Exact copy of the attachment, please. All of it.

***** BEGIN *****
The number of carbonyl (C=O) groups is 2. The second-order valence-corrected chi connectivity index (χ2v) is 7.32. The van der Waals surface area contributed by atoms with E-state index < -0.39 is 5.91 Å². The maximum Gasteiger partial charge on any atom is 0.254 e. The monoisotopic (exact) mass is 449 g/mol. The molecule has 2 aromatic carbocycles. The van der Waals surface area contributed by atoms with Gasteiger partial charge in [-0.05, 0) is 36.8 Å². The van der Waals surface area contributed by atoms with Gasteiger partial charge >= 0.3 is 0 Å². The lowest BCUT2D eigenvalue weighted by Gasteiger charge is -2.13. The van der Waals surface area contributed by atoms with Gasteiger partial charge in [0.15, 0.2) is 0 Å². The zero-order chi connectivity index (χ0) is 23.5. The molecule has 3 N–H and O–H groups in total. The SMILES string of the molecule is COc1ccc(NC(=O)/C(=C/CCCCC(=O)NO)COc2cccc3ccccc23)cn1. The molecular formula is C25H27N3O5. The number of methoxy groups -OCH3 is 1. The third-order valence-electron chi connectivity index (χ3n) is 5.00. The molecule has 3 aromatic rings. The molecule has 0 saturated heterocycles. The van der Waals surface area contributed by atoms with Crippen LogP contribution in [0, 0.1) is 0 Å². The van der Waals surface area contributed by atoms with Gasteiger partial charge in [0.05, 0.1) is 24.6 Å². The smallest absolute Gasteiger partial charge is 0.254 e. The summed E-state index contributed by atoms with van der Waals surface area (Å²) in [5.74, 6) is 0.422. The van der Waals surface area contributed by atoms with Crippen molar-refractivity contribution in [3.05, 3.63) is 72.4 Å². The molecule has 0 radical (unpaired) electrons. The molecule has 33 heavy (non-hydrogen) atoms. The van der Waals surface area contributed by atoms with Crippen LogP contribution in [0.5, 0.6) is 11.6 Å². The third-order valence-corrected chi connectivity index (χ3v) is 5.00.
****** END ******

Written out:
The number of carbonyl (C=O) groups is 2. The second-order valence-corrected chi connectivity index (χ2v) is 7.32. The van der Waals surface area contributed by atoms with E-state index < -0.39 is 5.91 Å². The maximum Gasteiger partial charge on any atom is 0.254 e. The monoisotopic (exact) mass is 449 g/mol. The molecule has 2 aromatic carbocycles. The van der Waals surface area contributed by atoms with Gasteiger partial charge in [-0.05, 0) is 36.8 Å². The van der Waals surface area contributed by atoms with Gasteiger partial charge >= 0.3 is 0 Å². The lowest BCUT2D eigenvalue weighted by Gasteiger charge is -2.13. The van der Waals surface area contributed by atoms with Gasteiger partial charge in [0.15, 0.2) is 0 Å². The zero-order chi connectivity index (χ0) is 23.5. The molecule has 3 N–H and O–H groups in total. The SMILES string of the molecule is COc1ccc(NC(=O)/C(=C/CCCCC(=O)NO)COc2cccc3ccccc23)cn1. The molecular formula is C25H27N3O5. The number of methoxy groups -OCH3 is 1. The third-order valence-electron chi connectivity index (χ3n) is 5.00. The molecule has 3 aromatic rings. The molecule has 0 saturated heterocycles. The van der Waals surface area contributed by atoms with Crippen LogP contribution in [0, 0.1) is 0 Å². The van der Waals surface area contributed by atoms with Gasteiger partial charge in [0.05, 0.1) is 24.6 Å². The smallest absolute Gasteiger partial charge is 0.254 e. The summed E-state index contributed by atoms with van der Waals surface area (Å²) in [5.74, 6) is 0.422. The van der Waals surface area contributed by atoms with Crippen molar-refractivity contribution in [3.05, 3.63) is 72.4 Å². The molecule has 0 radical (unpaired) electrons. The molecule has 33 heavy (non-hydrogen) atoms. The van der Waals surface area contributed by atoms with Crippen LogP contribution in [0.5, 0.6) is 11.6 Å². The third-order valence-corrected chi connectivity index (χ3v) is 5.00.